HW Parents’ Association hosts second Senior Appreciation Event


Printed with permission of Desiree Samuels

HW Parents’ Association members gather to take a photo at the Senior Appreciation event.

Tate Sheehy

The HW Parents’ Association hosted their second Senior Appreciation Event, offering senior sweatshirts and free donuts to the Class of 2022 outside of Munger on Tuesday.

The first Senior Appreciation Event honored the seniors with sweatshirts and free Sweetfin poke bowls were distributed outside of Munger on Sept. 9.

Violet Barron ’22 said the event made her feel better during a stressful time, and she was grateful to the parents who organized it.

“I would say my mood was sufficiently lightened this morning,” said Barron. “It was a very welcome surprise because I wasn’t expecting it, so it was nice to see all the effort they had put in for us, especially in this challenging time.”

Barron said she appreciates being acknowledged as a senior, especially after missing large amounts of in-person schooling during her sophomore and junior year due to the COVID-19 pandemic.

“We basically didn’t have part of our sophomore year and junior year on campus,” said Barron. “It means a lot to come to campus and be recognized as seniors,” she said.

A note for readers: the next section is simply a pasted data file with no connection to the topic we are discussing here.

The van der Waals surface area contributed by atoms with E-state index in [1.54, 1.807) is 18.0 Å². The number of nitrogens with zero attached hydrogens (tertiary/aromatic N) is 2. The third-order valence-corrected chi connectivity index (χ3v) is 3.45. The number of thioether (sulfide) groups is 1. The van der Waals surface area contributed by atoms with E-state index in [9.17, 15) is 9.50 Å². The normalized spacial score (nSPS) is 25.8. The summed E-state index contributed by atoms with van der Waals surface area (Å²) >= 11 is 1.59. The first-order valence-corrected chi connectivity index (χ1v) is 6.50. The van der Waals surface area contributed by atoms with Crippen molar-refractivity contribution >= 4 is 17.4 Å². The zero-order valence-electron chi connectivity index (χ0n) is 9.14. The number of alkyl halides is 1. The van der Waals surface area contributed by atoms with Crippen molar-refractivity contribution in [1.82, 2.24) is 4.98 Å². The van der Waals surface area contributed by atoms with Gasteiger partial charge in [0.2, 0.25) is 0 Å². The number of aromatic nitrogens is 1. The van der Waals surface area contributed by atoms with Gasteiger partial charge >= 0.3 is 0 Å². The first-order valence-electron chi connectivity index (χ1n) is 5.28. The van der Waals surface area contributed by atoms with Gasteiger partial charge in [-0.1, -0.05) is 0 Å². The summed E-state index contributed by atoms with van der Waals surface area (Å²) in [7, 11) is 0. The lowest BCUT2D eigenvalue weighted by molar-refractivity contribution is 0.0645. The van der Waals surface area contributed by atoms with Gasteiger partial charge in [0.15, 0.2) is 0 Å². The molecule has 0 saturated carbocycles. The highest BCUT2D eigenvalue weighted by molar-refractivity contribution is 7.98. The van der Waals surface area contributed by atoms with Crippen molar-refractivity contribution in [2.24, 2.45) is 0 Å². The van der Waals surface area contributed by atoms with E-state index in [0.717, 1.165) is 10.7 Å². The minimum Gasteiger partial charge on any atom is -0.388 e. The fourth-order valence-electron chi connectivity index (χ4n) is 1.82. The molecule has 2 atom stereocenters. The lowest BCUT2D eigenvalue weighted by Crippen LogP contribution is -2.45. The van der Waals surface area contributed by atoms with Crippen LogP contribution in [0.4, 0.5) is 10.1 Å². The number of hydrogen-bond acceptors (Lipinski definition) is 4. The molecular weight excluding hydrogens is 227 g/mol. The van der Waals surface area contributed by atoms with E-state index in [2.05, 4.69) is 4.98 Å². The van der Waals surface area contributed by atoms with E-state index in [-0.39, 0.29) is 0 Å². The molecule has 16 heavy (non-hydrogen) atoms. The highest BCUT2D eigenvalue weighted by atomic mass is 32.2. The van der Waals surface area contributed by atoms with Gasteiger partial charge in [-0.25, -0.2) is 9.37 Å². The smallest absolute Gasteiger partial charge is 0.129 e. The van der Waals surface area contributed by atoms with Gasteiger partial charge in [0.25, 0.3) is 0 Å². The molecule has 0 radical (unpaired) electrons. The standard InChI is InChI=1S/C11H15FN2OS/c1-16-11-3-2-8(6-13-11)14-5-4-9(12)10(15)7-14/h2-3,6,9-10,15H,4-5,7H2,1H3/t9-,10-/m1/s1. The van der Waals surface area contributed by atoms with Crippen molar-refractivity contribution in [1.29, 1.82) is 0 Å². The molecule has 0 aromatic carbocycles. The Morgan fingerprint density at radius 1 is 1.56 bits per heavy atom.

Desiree Samuels (P’ Will ’22), who helped arrange the event, said she hoped the event eased student stress. For many seniors, the college application season can be very difficult.

“We want to make your life easier so you can enjoy the moment,” Samuels said. “It’s hard enough with your college [applications], so we just try to give you a little glimmer.”

Oliver Wyman ’22 said he enjoyed catching up with some of his friends’ parents who were on campus as event organizers.

“I like seeing friendly faces,” Wyman said. “I saw Mrs. Schwartz and she made me feel very comforted at school because I’ve known her my whole life. Applications are very stressful and I’m getting them all done, so it’s nice to see familiar faces.”

Wyman also said that the event led him to feel empowered in his seniority.

“It’s nice to feel respected within our community and to feel superior to the other classes for a day and hold dominion over all the children that scatter amongst the field,” Wyman said.